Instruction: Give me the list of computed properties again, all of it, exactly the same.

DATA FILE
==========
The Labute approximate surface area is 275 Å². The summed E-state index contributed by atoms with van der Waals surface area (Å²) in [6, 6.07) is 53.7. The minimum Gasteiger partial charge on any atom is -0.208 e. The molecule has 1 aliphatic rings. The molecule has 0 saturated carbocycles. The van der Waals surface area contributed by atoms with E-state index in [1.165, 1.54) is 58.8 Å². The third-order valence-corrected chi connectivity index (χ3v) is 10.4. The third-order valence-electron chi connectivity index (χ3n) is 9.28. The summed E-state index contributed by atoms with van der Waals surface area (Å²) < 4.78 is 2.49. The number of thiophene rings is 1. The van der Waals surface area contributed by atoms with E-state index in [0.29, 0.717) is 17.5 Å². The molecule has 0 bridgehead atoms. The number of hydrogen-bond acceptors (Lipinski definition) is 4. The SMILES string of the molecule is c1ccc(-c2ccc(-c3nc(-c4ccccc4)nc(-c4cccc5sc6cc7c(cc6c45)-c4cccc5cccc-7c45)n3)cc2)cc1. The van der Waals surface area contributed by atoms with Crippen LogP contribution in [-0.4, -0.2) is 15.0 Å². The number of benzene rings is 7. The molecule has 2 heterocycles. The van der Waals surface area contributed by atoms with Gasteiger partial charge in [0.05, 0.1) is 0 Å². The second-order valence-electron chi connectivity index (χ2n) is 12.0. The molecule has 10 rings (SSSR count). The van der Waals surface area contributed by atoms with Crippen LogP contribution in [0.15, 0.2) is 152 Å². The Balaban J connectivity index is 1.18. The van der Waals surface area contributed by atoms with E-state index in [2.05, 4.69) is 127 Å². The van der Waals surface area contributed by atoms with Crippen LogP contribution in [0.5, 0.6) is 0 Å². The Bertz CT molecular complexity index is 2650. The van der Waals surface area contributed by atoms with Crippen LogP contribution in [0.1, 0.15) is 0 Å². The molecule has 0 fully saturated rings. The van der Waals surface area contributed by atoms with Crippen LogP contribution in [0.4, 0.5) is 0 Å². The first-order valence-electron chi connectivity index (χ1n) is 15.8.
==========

The Labute approximate surface area is 275 Å². The summed E-state index contributed by atoms with van der Waals surface area (Å²) in [6, 6.07) is 53.7. The minimum Gasteiger partial charge on any atom is -0.208 e. The molecule has 1 aliphatic rings. The molecule has 0 saturated carbocycles. The van der Waals surface area contributed by atoms with E-state index in [1.165, 1.54) is 58.8 Å². The third-order valence-corrected chi connectivity index (χ3v) is 10.4. The third-order valence-electron chi connectivity index (χ3n) is 9.28. The summed E-state index contributed by atoms with van der Waals surface area (Å²) < 4.78 is 2.49. The number of thiophene rings is 1. The van der Waals surface area contributed by atoms with E-state index in [0.29, 0.717) is 17.5 Å². The molecule has 0 bridgehead atoms. The number of hydrogen-bond acceptors (Lipinski definition) is 4. The SMILES string of the molecule is c1ccc(-c2ccc(-c3nc(-c4ccccc4)nc(-c4cccc5sc6cc7c(cc6c45)-c4cccc5cccc-7c45)n3)cc2)cc1. The van der Waals surface area contributed by atoms with Crippen LogP contribution in [-0.4, -0.2) is 15.0 Å². The number of benzene rings is 7. The molecule has 2 heterocycles. The van der Waals surface area contributed by atoms with Gasteiger partial charge in [0.05, 0.1) is 0 Å². The second-order valence-electron chi connectivity index (χ2n) is 12.0. The molecule has 10 rings (SSSR count). The van der Waals surface area contributed by atoms with Crippen LogP contribution in [0.15, 0.2) is 152 Å². The Balaban J connectivity index is 1.18. The van der Waals surface area contributed by atoms with E-state index in [2.05, 4.69) is 127 Å². The van der Waals surface area contributed by atoms with Crippen LogP contribution in [0.5, 0.6) is 0 Å². The Bertz CT molecular complexity index is 2650. The van der Waals surface area contributed by atoms with Crippen LogP contribution in [0.1, 0.15) is 0 Å². The molecule has 0 fully saturated rings. The van der Waals surface area contributed by atoms with Crippen LogP contribution in [0.4, 0.5) is 0 Å². The first-order valence-electron chi connectivity index (χ1n) is 15.8.